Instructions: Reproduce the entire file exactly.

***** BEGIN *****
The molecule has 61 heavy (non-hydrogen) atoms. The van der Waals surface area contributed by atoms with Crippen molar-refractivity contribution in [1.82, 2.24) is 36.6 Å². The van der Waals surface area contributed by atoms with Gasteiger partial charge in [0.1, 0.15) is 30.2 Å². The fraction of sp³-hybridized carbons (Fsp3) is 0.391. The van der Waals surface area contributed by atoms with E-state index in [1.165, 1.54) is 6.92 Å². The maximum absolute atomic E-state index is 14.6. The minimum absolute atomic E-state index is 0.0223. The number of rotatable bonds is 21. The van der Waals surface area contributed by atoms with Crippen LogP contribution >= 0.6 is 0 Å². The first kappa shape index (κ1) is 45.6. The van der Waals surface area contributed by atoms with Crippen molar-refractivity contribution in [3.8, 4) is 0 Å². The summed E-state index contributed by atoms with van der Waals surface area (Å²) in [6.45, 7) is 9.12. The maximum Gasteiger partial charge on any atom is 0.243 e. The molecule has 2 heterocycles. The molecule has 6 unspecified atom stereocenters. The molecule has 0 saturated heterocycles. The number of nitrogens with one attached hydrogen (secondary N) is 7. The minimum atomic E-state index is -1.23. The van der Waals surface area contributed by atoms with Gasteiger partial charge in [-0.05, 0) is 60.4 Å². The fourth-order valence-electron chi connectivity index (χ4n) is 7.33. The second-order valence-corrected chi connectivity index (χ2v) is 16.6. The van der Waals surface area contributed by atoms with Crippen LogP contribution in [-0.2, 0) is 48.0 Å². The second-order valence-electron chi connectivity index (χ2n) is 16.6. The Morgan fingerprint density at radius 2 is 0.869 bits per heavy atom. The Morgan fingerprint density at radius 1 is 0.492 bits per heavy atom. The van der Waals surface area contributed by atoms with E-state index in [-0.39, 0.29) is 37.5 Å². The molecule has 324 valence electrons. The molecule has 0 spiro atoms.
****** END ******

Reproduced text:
The molecule has 61 heavy (non-hydrogen) atoms. The van der Waals surface area contributed by atoms with Crippen molar-refractivity contribution in [1.82, 2.24) is 36.6 Å². The van der Waals surface area contributed by atoms with Gasteiger partial charge in [0.1, 0.15) is 30.2 Å². The fraction of sp³-hybridized carbons (Fsp3) is 0.391. The van der Waals surface area contributed by atoms with E-state index in [1.165, 1.54) is 6.92 Å². The maximum absolute atomic E-state index is 14.6. The minimum absolute atomic E-state index is 0.0223. The number of rotatable bonds is 21. The van der Waals surface area contributed by atoms with Crippen LogP contribution >= 0.6 is 0 Å². The first kappa shape index (κ1) is 45.6. The van der Waals surface area contributed by atoms with Crippen molar-refractivity contribution in [3.8, 4) is 0 Å². The summed E-state index contributed by atoms with van der Waals surface area (Å²) in [6.45, 7) is 9.12. The maximum Gasteiger partial charge on any atom is 0.243 e. The molecule has 2 heterocycles. The molecule has 6 unspecified atom stereocenters. The molecule has 0 saturated heterocycles. The number of nitrogens with one attached hydrogen (secondary N) is 7. The minimum atomic E-state index is -1.23. The van der Waals surface area contributed by atoms with Gasteiger partial charge in [-0.05, 0) is 60.4 Å². The fourth-order valence-electron chi connectivity index (χ4n) is 7.33. The second-order valence-corrected chi connectivity index (χ2v) is 16.6. The van der Waals surface area contributed by atoms with Crippen LogP contribution in [-0.2, 0) is 48.0 Å². The second-order valence-electron chi connectivity index (χ2n) is 16.6. The Morgan fingerprint density at radius 2 is 0.869 bits per heavy atom. The Morgan fingerprint density at radius 1 is 0.492 bits per heavy atom. The van der Waals surface area contributed by atoms with E-state index in [-0.39, 0.29) is 37.5 Å². The molecule has 324 valence electrons. The molecule has 0 spiro atoms.